Friday, August 14, 2015

Going Tubeless


Today I went mountain biking for the first time since August 5. That last occasion sucked. I completed just one lap at New Fane, slowly, and I couldn’t be persuaded to do another. The problem wasn’t my fitness; it was my tires. I knew for several weeks that they no longer were up to the task, and my confidence was just shot. I couldn’t corner properly and I had zero fun.

I didn’t want to spend the money on new tires, but I also didn’t want to stop riding. So, I upgraded to a set of Bontrager XR2 Team Issue tires and I’m running them without tubes. I expected my first experience with them to come at New Fane, giving me an easy head-to-head comparison with my August 5 ride. But today I couldn’t pass up the chance to return to Minooka Park in Waukesha, site of Sunday’s WORS race. I won’t be competing, but it was nice to see the course again. When I rode there on June 19 I got my first glimpse of tight, twisty trails that don’t suit my racing style. Even equipped with brand new tires that performed very well, I would not expect good race results. We’ll see what next year brings, but for now I will continue to regard Minooka as a fun place for a change-of-pace workout when New Fane gets a little stale.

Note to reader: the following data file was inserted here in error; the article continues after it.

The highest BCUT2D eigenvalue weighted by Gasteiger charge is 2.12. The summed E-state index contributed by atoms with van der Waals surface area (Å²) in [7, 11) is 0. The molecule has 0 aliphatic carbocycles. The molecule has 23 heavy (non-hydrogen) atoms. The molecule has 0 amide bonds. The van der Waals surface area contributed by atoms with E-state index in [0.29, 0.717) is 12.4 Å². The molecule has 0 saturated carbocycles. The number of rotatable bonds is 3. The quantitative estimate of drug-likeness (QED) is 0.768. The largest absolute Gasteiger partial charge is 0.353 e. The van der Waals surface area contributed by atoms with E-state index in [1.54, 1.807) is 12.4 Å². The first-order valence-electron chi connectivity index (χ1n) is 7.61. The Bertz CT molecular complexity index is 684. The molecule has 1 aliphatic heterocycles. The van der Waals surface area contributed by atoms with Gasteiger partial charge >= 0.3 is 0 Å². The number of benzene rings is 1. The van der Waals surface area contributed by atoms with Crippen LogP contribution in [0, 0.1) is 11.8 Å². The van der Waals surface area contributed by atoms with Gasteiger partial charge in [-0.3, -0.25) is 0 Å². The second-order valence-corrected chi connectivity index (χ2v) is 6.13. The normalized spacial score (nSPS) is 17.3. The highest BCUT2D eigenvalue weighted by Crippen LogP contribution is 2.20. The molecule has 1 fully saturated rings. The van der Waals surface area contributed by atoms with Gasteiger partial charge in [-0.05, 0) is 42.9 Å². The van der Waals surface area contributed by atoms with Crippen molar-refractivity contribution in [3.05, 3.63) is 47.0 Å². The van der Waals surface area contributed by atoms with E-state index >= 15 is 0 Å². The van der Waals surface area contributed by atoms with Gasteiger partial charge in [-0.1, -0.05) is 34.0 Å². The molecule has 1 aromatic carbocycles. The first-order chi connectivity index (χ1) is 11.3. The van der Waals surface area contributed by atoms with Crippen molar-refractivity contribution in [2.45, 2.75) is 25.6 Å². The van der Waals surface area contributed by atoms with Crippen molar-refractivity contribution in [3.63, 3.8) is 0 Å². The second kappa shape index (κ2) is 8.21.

With my new tubeless tires successfully tested at Minooka, I eagerly anticipate my next trip to New Fane. The Northern Kettles Fall Epic (WEMS) is just five weeks from tomorrow and, as always, I want to do well on my home course. But next weekend’s Reforestation Ramble (WORS) remains a possibility too. This week has given me some reason to hope that my employment crisis will be resolved soon, and even if it’s not I might line up on the familiar trails of the Brown County Reforestation Camp. That’s not a technical venue, so the chance of serious injury is low. My confidence in the bike has been restored, my confidence in my body hasn’t been in question all year, and my confidence in my job search is as high as it has been. Hopefully this sense of things moving in the right direction isn’t over-inflated.

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